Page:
academic powerhouses: Notre Dame, Georgetown, Boston College, Fordham,
        etc.

        Have you studied at any of these universities? They are certainly not bastions of orthodox Catholicism. Certainly, their success in academic endeavors has very little to do with their affiliation with the Catholic Church. Furthermore, most Catholics that I come across consider those institutions to be heretical.

        Let me back track a little bit. What I meant by that claim is that the problems I have with Catholic truth claims do not stem from whether or not the Church is pro-science or anti-science. I am saying that the catholic method of thinking can and does hinder the search for truth. The anti-knowledge statement I said off the cuff, and will acknowledge that it is incorrect.

        The catholic church teaches that the Bible is the inspired word of God, and because it is the inspired word of God we can make truth claims based on the contents. However, how do we justify the bible's place as an inspired text? What does it mean for a text to be inspired? What criteria can I use to establish that Genesis is inspired, but Shakespeare is not?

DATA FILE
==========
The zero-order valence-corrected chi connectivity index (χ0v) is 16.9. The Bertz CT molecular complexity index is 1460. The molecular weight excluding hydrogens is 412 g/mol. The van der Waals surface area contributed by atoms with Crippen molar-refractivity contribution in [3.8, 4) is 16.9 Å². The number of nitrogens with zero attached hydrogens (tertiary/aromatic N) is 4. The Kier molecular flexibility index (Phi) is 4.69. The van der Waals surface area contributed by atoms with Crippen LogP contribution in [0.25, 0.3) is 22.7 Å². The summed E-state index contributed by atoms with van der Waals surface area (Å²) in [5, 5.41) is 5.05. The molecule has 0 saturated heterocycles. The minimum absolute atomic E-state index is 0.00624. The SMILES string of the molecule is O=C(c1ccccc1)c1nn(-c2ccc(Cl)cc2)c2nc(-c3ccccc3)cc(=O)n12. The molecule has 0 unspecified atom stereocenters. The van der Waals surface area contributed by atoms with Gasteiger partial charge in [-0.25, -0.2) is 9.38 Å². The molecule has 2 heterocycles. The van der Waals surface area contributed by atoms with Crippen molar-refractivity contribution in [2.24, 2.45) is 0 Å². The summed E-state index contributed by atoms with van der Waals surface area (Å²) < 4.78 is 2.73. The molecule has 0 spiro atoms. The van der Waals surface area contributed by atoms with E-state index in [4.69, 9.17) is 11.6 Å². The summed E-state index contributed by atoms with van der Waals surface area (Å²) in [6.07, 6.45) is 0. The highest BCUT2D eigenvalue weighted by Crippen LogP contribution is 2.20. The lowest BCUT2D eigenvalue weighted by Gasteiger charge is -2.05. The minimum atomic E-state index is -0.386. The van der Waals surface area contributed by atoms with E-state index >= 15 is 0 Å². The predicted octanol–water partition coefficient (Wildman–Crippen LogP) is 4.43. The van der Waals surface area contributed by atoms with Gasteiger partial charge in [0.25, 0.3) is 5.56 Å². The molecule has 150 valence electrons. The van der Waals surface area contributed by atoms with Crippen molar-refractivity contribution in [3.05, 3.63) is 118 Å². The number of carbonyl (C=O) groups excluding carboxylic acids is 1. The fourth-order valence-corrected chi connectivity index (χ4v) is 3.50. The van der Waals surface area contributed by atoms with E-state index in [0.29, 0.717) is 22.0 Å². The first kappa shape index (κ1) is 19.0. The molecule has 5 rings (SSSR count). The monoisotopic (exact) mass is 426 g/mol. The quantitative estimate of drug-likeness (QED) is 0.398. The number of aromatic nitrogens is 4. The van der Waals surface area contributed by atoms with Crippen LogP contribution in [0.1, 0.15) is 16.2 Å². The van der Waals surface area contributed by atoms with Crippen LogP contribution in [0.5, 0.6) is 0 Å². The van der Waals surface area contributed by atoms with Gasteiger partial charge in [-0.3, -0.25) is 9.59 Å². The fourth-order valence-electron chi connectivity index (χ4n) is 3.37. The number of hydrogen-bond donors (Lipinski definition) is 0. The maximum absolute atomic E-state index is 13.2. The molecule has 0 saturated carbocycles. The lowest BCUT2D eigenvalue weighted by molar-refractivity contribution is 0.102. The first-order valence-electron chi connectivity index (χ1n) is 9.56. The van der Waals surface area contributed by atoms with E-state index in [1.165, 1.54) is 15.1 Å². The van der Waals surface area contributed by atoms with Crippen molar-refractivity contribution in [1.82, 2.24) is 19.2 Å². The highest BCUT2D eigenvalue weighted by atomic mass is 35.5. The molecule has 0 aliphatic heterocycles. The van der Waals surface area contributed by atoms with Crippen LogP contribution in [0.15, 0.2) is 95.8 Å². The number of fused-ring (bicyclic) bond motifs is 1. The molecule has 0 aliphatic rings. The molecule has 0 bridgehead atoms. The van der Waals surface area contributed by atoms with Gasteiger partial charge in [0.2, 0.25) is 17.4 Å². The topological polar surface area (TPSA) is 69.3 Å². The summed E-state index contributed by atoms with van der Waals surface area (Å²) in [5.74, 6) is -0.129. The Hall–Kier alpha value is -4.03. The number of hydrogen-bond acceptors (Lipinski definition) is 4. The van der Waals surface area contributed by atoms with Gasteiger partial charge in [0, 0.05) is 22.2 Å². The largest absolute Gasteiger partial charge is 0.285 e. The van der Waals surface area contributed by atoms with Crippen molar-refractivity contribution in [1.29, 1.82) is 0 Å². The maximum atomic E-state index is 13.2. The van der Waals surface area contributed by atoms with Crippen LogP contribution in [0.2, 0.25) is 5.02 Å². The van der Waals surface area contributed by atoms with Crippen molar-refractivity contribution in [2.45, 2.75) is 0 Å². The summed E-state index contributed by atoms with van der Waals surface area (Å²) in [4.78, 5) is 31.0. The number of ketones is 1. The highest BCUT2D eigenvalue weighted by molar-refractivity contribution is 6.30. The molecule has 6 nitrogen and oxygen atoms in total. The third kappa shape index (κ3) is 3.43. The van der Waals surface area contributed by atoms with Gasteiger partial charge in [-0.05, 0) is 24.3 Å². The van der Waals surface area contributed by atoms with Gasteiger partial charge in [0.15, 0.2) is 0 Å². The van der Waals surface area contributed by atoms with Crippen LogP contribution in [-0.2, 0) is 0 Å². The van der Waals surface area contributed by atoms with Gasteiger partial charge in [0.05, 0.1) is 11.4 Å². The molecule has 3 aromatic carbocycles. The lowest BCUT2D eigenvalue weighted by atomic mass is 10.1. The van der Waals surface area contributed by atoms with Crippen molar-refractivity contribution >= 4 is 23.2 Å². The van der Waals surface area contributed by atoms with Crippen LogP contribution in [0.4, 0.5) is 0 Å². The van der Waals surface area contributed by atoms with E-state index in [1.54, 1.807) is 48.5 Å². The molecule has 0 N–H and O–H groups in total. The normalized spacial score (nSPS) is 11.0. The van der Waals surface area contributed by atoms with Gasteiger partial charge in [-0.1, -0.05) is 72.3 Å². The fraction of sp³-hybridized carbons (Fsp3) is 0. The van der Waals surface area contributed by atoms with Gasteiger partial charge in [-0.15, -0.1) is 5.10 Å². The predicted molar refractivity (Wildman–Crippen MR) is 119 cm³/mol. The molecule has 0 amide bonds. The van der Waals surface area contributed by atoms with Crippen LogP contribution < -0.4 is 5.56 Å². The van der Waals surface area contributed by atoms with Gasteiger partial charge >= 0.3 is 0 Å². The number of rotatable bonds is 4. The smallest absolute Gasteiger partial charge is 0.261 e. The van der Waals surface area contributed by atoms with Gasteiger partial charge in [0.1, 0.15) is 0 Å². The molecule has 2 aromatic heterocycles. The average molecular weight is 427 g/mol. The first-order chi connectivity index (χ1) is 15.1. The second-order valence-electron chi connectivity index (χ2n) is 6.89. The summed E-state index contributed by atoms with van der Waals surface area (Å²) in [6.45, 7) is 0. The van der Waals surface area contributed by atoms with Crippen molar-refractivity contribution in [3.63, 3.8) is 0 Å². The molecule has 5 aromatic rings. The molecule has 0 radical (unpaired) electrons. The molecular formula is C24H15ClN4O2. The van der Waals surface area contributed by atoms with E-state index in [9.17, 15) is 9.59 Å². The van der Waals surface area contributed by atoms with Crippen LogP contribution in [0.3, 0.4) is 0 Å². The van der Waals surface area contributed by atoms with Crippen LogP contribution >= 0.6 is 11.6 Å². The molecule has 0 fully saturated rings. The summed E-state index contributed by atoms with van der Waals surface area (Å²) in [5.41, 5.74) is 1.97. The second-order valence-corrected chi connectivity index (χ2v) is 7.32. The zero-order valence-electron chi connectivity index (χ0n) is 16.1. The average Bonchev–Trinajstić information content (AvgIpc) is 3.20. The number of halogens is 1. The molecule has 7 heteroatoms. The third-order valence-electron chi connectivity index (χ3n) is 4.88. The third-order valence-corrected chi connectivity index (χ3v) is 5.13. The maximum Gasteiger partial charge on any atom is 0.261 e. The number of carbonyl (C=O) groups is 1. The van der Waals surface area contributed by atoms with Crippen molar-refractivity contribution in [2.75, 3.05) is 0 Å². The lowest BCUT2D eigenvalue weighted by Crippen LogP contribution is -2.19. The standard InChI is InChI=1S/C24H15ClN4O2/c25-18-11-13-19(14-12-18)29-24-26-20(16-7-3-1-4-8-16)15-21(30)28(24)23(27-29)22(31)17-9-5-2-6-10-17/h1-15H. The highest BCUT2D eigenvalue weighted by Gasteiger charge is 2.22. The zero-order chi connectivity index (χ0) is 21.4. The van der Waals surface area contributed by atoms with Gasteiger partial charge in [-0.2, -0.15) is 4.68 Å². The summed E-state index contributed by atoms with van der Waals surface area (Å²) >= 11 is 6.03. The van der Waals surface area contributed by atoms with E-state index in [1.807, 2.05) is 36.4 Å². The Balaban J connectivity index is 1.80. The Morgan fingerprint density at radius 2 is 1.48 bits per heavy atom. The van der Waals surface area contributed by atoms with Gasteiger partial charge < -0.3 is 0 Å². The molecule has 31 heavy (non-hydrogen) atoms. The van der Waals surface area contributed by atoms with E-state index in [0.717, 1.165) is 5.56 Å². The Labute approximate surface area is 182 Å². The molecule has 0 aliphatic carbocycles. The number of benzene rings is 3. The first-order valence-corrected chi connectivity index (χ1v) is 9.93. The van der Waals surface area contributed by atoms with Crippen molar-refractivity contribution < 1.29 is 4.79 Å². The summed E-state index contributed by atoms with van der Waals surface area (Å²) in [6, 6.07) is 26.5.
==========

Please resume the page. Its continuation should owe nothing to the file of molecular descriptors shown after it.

So if I have evidence that the earth is round, but biblical cosmology dictates that it is flat, am I more or less likely to dismiss the aforementioned evidence based on my biblical belief?

        • Andrew Kassebaum

          Thank you for clarifying your remarks. Since we are in the clarifying mood, can I ask you what you mean by "the catholic method of thinking"?